I probably should have never even headed down the path to discovering my genius. After all, I was successful in my career, had a wonderful wife, and was about as happy as I knew how to be.
You see, I was living a success life in my zone of excellence — I did my work better than most people, rose to the top of my profession, was highly rewarded in my job as a network news producer. Hell, I’d even won four Emmys. So why would I want to change any of that?
Because it was costing me my health, my relationships, and my happiness.
A typical day for me would end around 10pm, after a hair-raising-but-successful fight to make deadline, with me being guided to the bar, where I’d order a triple, then be driven home, where I’d have another drink or two just so I could function enough to tell my family good night, fall dead asleep for five hours and get up to do it again.
It was clear things were on the wrong path sometime after Emmy number three, when my wife told me that if we had another year like that, she was divorcing me.
So I was looking for a better way. The idea of living in my zone of genius — doing that special thing that I did really well, where I was working in flow, effortlessly and joyfully creating great things – seemed like a fantasy to someone who had achieved nothing without hard work and sacrifice.
But by that point I had nothing to lose: I was on an unsustainable course and headed for a crack-up.
So I began stalking myself: looking for those little signs that I was in the zone of flow, working effortlessly and yet still getting things done, having fun while sharing my gift with the world. Gradually I began to see where my genius lay.
That’s when the trouble really started.
You see, my zone of genius had little to do with my job as a network news producer. The prospect of leaving that job and everything that came with it for the uncertainty of following my genius seemed crazy and terrifying.
And yet, the more I thought about it, the more dissatisfied I became with that job and life. Month after month, the conflict between what I wanted and what I was willing to do intensified. The pressure to change grew, and the terror of letting go of what I had grew, too.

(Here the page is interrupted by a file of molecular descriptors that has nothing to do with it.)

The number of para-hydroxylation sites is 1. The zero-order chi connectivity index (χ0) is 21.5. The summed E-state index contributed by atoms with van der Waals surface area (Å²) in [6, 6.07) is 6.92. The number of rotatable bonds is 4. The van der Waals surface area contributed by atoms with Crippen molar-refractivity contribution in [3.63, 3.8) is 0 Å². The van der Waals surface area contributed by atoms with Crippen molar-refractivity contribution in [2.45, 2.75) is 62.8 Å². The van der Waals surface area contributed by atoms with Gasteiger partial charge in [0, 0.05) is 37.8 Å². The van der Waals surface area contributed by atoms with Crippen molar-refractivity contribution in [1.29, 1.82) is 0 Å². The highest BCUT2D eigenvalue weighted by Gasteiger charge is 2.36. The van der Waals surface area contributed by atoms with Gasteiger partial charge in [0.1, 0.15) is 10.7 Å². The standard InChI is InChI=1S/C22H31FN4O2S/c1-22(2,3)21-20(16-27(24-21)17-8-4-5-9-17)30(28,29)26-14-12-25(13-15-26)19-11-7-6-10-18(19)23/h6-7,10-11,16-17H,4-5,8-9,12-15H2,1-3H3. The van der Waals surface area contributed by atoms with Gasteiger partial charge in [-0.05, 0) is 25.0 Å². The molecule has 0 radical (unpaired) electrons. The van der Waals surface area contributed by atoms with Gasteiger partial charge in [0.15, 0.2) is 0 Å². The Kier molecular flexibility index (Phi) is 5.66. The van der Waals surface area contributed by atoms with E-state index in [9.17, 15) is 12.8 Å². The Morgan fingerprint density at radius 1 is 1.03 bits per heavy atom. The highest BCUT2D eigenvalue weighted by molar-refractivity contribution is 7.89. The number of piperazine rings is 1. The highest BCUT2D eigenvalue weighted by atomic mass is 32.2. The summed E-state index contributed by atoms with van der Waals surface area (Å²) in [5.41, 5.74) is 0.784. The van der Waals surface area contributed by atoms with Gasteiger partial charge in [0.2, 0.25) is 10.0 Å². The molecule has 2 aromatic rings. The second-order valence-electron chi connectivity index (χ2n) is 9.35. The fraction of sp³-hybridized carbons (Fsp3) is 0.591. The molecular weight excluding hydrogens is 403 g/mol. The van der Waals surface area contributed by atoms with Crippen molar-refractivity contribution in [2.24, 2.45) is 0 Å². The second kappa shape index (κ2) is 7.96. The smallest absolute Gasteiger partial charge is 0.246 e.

Something had to give.
And it did. June 12, 2012. A beautiful spring day in suburban New Jersey. My wife and I enjoying the first few miles of a weekend bike ride. Salvation came in the form of a gigantic Honda that hit and nearly killed me.
It was one of the best things that ever happened to me, because in that split second between the time the SUV hit me and I hit the pavement, I had two thoughts:
During my months of recovery after that crash, I came to see that giving up the miserable safety of my life as I knew it was not such a big deal. Fear was not keeping me safe. So I might as well just take the chance of doing what I really wanted and live in my genius [Tweet this].
A few months later, another corporate reorganization caught up with me in the form of a layoff and severance package. By that time I knew it was my chance to go out and follow my genius. So I took the leap and so far the landing has been surprisingly soft, with greater rewards and lower costs than I ever imagined.
And that’s the point: we feel safe staying in the familiar, working from excellence even if it’s slowly killing us.
The idea of leaving that zone of the known seems dangerous. And yet the real danger lies in ignoring genius and continuing to play small.
So if you want to take the leap to genius, I have two pieces of advice: